OT: Noah's father beams with pride

LINCOLNSHIRE, Ill. -- Yannick Noah did what a lot of dads do while trying to make their basketball-loving sons happy during their formative years -- he bought plenty of basketball cards and memorabilia. Yannick recalled this memory Monday night after watching his son, Joakim Noah, receive the 2013-2014 NBA Defensive Player of the Year award.

"I used to go out and try to get some cards signed -- it cost me a fortune -- of these guys," Yannick said. "[Joakim] used to collect these things. I had to get him autographs and cards, he was collecting these cards. What do you do with these cards? All these cards. He knew all the players of all the teams. Sixth man of every team, seventh man. He knew the game and loved the game. The shirts and the magazines and the tapes back in the day, the VHS tapes."

Yannick, a former French Open tennis champion and European pop star, was having a hard time coming to grips with the fact that his son, the Chicago Bulls' star center, is now one of the great players in the game of basketball.

"So he had all this and when I hear names mentioned, I'm actually shocked," Yannick continued. "Because these other guys, I would say maybe a little younger, but my generation, I used to love watching on TV and telling him about. It's amazing. As a father, I'm happy. I'm happy because he's living his dream. He dreamt about this. I don't think he believed it would happen ... but I know he was pushing. When I hear his name mentioned in the same sentence with all these players I just think this is a joke somehow."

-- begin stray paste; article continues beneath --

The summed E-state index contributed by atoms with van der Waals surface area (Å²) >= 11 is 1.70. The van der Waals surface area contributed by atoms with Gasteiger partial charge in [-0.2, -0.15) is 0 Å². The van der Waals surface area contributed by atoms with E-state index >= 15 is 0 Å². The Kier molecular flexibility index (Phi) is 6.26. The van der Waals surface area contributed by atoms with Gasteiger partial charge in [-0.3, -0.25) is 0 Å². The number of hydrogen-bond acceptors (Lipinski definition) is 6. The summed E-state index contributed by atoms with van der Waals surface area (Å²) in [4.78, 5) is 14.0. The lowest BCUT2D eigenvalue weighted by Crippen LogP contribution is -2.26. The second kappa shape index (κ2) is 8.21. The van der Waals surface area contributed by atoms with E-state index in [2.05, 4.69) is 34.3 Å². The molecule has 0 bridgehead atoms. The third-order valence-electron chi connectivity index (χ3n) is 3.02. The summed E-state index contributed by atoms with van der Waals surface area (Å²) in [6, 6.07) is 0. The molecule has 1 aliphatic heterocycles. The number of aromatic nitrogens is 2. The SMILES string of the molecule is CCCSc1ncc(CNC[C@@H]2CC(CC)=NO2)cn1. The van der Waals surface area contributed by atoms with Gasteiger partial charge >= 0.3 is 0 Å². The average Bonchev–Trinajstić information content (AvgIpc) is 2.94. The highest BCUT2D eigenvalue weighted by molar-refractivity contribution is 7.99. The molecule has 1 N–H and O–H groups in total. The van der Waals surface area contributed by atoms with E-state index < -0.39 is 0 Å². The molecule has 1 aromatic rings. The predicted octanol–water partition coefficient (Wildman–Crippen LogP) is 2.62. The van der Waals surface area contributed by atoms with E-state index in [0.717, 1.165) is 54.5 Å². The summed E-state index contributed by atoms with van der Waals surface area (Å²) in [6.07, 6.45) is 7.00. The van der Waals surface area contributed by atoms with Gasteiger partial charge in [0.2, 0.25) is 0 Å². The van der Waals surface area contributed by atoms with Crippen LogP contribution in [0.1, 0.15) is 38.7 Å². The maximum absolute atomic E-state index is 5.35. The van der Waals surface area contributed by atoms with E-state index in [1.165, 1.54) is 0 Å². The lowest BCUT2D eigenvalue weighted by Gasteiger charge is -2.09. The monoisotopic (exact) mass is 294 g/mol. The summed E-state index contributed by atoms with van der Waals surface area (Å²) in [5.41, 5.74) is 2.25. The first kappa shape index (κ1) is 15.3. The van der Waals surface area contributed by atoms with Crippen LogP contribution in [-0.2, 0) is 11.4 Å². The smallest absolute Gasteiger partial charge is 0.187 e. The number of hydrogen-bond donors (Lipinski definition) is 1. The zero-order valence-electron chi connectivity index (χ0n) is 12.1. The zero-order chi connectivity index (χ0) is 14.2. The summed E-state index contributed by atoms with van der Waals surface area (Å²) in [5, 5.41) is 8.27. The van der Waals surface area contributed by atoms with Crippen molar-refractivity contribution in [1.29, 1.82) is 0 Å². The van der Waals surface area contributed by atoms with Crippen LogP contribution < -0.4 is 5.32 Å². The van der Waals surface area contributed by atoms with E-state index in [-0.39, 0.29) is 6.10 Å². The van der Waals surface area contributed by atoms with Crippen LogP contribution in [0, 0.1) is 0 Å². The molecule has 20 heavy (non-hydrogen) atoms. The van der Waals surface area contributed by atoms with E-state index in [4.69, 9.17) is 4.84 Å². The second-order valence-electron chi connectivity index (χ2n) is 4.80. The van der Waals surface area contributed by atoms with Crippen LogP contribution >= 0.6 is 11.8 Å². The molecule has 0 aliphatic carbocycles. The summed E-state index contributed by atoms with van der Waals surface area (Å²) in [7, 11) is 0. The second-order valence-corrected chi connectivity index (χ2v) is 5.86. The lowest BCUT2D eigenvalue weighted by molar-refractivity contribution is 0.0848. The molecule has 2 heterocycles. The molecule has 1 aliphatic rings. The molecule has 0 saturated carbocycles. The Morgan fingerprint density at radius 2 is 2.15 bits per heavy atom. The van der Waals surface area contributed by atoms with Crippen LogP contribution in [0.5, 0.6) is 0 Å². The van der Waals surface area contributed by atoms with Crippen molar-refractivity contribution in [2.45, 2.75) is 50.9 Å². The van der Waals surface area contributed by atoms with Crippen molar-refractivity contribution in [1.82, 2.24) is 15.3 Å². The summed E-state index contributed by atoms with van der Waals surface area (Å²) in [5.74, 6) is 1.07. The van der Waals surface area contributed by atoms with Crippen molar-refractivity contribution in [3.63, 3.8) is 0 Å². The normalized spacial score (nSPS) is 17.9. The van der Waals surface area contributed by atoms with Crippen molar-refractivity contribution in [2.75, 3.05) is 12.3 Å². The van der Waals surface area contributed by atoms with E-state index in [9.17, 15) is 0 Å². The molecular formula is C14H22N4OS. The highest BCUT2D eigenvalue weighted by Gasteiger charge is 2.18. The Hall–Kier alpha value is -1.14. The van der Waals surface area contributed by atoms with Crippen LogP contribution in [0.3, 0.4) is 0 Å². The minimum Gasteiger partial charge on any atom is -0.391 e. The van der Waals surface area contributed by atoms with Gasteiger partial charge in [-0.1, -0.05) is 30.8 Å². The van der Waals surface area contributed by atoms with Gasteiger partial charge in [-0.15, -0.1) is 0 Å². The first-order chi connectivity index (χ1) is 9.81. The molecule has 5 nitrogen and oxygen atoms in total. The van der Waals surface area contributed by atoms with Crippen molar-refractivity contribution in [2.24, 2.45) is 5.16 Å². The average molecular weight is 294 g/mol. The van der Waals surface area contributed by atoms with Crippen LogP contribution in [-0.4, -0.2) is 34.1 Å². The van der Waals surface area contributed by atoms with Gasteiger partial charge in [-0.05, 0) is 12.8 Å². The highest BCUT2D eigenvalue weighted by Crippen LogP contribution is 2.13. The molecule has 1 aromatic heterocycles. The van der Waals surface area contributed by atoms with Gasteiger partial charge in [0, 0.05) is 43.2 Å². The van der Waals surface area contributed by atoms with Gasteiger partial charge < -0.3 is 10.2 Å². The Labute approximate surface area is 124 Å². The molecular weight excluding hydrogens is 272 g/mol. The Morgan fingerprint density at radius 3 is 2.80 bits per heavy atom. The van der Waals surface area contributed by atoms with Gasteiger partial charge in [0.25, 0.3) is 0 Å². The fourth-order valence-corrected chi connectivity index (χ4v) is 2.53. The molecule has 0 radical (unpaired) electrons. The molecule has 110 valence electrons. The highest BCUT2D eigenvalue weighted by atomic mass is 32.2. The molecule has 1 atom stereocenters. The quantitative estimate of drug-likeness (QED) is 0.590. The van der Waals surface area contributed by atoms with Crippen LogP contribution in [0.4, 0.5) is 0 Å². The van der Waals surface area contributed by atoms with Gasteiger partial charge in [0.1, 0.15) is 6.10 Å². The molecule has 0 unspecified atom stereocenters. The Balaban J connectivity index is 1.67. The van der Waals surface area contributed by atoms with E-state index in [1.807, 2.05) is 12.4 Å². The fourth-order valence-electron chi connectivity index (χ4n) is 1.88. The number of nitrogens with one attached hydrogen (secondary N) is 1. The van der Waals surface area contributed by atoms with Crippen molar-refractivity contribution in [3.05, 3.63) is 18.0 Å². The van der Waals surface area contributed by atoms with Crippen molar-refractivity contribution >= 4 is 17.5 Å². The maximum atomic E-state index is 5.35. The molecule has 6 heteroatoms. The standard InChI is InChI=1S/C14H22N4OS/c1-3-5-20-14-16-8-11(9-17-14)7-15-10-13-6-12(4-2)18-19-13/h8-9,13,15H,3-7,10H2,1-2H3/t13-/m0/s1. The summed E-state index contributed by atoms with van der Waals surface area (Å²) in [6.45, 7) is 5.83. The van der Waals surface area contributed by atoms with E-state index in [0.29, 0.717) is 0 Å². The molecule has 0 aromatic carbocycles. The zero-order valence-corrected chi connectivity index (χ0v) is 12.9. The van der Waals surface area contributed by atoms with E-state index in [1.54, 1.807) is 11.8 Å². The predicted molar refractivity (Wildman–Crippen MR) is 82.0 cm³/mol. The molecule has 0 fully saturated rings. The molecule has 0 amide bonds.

It's no joke. Joakim noted during his acceptance speech that he got his work ethic from his father. The two thrive off emotion in their play, and they speak with passion on various topics as well. For Yannick, the entire experience of Monday's award ceremony was a joyous one.

"I don't think you get tired of it," Yannick said of being a proud parent. "The thing is, when things like this happen I just don't believe it's true. It was a long road. It's been a lot of years, a lot of work, a lot of pain, a lot of practice, a lot of sweat, a lot of worries."

Monday was particularly emotional after the rough week his son has had to endure. Joakim's mentor, Tyrone Green, passed away last week, and he dedicated his award to him.

"Very tough year, very tough week," Yannick continued. "And [Joakim's] still standing. And I'm really proud of him because he's still standing."

What's next: The Bulls have a shootaround Tuesday morning in advance of Game 2 of the Eastern Conference quarterfinals against the Washington Wizards.

The last word: Tom Thibodeau on Noah: "When I look at him now, we've had some interesting conversations over time, but at the end of the day I know how badly he wants to win. He's done a good job and he'll continue to do a good job for us."